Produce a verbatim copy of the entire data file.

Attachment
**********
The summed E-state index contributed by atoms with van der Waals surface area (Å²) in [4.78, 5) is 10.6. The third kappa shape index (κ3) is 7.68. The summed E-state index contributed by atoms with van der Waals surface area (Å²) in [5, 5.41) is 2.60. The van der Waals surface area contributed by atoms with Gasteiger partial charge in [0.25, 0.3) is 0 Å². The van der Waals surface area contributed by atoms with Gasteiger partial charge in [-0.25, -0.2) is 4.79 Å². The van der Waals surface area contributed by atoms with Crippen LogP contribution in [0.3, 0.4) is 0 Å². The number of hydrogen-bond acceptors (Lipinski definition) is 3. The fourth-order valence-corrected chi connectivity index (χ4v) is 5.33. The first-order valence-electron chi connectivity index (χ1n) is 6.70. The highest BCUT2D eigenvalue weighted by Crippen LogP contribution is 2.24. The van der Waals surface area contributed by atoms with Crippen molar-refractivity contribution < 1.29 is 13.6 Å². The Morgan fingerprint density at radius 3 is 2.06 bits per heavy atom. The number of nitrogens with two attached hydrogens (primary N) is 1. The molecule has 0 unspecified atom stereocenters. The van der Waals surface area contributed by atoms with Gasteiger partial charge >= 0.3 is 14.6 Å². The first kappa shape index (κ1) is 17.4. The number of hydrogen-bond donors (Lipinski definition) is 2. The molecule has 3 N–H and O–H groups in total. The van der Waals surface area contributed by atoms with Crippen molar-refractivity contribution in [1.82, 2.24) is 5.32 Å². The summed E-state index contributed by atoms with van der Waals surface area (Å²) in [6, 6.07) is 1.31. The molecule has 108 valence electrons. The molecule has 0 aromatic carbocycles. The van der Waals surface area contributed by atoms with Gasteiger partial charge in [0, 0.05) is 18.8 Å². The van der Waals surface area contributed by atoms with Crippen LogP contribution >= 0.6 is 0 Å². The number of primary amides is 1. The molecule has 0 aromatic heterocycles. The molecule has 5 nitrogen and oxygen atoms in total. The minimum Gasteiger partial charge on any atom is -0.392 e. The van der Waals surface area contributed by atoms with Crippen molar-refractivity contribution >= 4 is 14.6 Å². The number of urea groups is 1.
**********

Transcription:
The summed E-state index contributed by atoms with van der Waals surface area (Å²) in [4.78, 5) is 10.6. The third kappa shape index (κ3) is 7.68. The summed E-state index contributed by atoms with van der Waals surface area (Å²) in [5, 5.41) is 2.60. The van der Waals surface area contributed by atoms with Gasteiger partial charge in [0.25, 0.3) is 0 Å². The van der Waals surface area contributed by atoms with Gasteiger partial charge in [-0.25, -0.2) is 4.79 Å². The van der Waals surface area contributed by atoms with Crippen LogP contribution in [0.3, 0.4) is 0 Å². The number of hydrogen-bond acceptors (Lipinski definition) is 3. The fourth-order valence-corrected chi connectivity index (χ4v) is 5.33. The first-order valence-electron chi connectivity index (χ1n) is 6.70. The highest BCUT2D eigenvalue weighted by Crippen LogP contribution is 2.24. The van der Waals surface area contributed by atoms with Crippen molar-refractivity contribution < 1.29 is 13.6 Å². The Morgan fingerprint density at radius 3 is 2.06 bits per heavy atom. The number of nitrogens with two attached hydrogens (primary N) is 1. The molecule has 0 unspecified atom stereocenters. The van der Waals surface area contributed by atoms with Gasteiger partial charge >= 0.3 is 14.6 Å². The first kappa shape index (κ1) is 17.4. The number of hydrogen-bond donors (Lipinski definition) is 2. The molecule has 3 N–H and O–H groups in total. The van der Waals surface area contributed by atoms with Crippen molar-refractivity contribution in [1.82, 2.24) is 5.32 Å². The summed E-state index contributed by atoms with van der Waals surface area (Å²) in [6, 6.07) is 1.31. The molecule has 108 valence electrons. The molecule has 0 aromatic carbocycles. The van der Waals surface area contributed by atoms with Gasteiger partial charge in [0, 0.05) is 18.8 Å². The van der Waals surface area contributed by atoms with Crippen LogP contribution >= 0.6 is 0 Å². The number of primary amides is 1. The molecule has 0 aromatic heterocycles. The molecule has 5 nitrogen and oxygen atoms in total. The minimum Gasteiger partial charge on any atom is -0.392 e. The van der Waals surface area contributed by atoms with Crippen molar-refractivity contribution >= 4 is 14.6 Å². The number of urea groups is 1.